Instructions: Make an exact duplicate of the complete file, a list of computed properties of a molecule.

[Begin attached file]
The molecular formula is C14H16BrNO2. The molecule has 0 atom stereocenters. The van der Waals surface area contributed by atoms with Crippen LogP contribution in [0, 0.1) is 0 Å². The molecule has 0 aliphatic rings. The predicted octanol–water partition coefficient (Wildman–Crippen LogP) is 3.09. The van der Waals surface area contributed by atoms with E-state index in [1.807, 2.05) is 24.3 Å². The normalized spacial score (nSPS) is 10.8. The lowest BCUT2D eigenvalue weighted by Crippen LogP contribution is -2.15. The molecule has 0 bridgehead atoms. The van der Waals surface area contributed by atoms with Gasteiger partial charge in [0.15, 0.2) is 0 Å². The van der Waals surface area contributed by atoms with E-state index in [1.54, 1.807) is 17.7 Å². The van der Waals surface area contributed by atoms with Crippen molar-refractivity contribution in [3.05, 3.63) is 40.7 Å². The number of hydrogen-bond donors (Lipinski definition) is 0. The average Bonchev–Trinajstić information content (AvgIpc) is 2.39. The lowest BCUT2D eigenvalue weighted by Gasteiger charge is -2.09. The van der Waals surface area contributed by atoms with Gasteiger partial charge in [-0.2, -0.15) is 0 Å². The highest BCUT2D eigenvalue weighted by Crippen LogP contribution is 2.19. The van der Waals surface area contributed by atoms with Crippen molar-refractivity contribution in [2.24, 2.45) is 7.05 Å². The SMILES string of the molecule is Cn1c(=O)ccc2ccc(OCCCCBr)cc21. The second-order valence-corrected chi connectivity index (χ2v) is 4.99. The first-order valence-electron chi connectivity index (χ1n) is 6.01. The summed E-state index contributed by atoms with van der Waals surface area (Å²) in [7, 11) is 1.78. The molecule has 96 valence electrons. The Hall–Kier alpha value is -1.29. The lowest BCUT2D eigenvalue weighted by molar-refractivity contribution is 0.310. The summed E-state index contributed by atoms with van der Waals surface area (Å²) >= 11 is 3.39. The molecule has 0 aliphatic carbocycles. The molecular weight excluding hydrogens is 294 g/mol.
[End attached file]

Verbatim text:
The molecular formula is C14H16BrNO2. The molecule has 0 atom stereocenters. The van der Waals surface area contributed by atoms with Crippen LogP contribution in [0, 0.1) is 0 Å². The molecule has 0 aliphatic rings. The predicted octanol–water partition coefficient (Wildman–Crippen LogP) is 3.09. The van der Waals surface area contributed by atoms with E-state index in [1.807, 2.05) is 24.3 Å². The normalized spacial score (nSPS) is 10.8. The lowest BCUT2D eigenvalue weighted by Crippen LogP contribution is -2.15. The molecule has 0 bridgehead atoms. The van der Waals surface area contributed by atoms with Gasteiger partial charge in [0.15, 0.2) is 0 Å². The van der Waals surface area contributed by atoms with E-state index in [1.54, 1.807) is 17.7 Å². The van der Waals surface area contributed by atoms with Crippen molar-refractivity contribution in [3.05, 3.63) is 40.7 Å². The number of hydrogen-bond donors (Lipinski definition) is 0. The average Bonchev–Trinajstić information content (AvgIpc) is 2.39. The lowest BCUT2D eigenvalue weighted by Gasteiger charge is -2.09. The van der Waals surface area contributed by atoms with Gasteiger partial charge in [-0.2, -0.15) is 0 Å². The highest BCUT2D eigenvalue weighted by Crippen LogP contribution is 2.19. The van der Waals surface area contributed by atoms with Crippen molar-refractivity contribution in [2.24, 2.45) is 7.05 Å². The SMILES string of the molecule is Cn1c(=O)ccc2ccc(OCCCCBr)cc21. The second-order valence-corrected chi connectivity index (χ2v) is 4.99. The first-order valence-electron chi connectivity index (χ1n) is 6.01. The summed E-state index contributed by atoms with van der Waals surface area (Å²) in [7, 11) is 1.78. The molecule has 96 valence electrons. The Hall–Kier alpha value is -1.29. The lowest BCUT2D eigenvalue weighted by molar-refractivity contribution is 0.310. The summed E-state index contributed by atoms with van der Waals surface area (Å²) >= 11 is 3.39. The molecule has 0 aliphatic carbocycles. The molecular weight excluding hydrogens is 294 g/mol.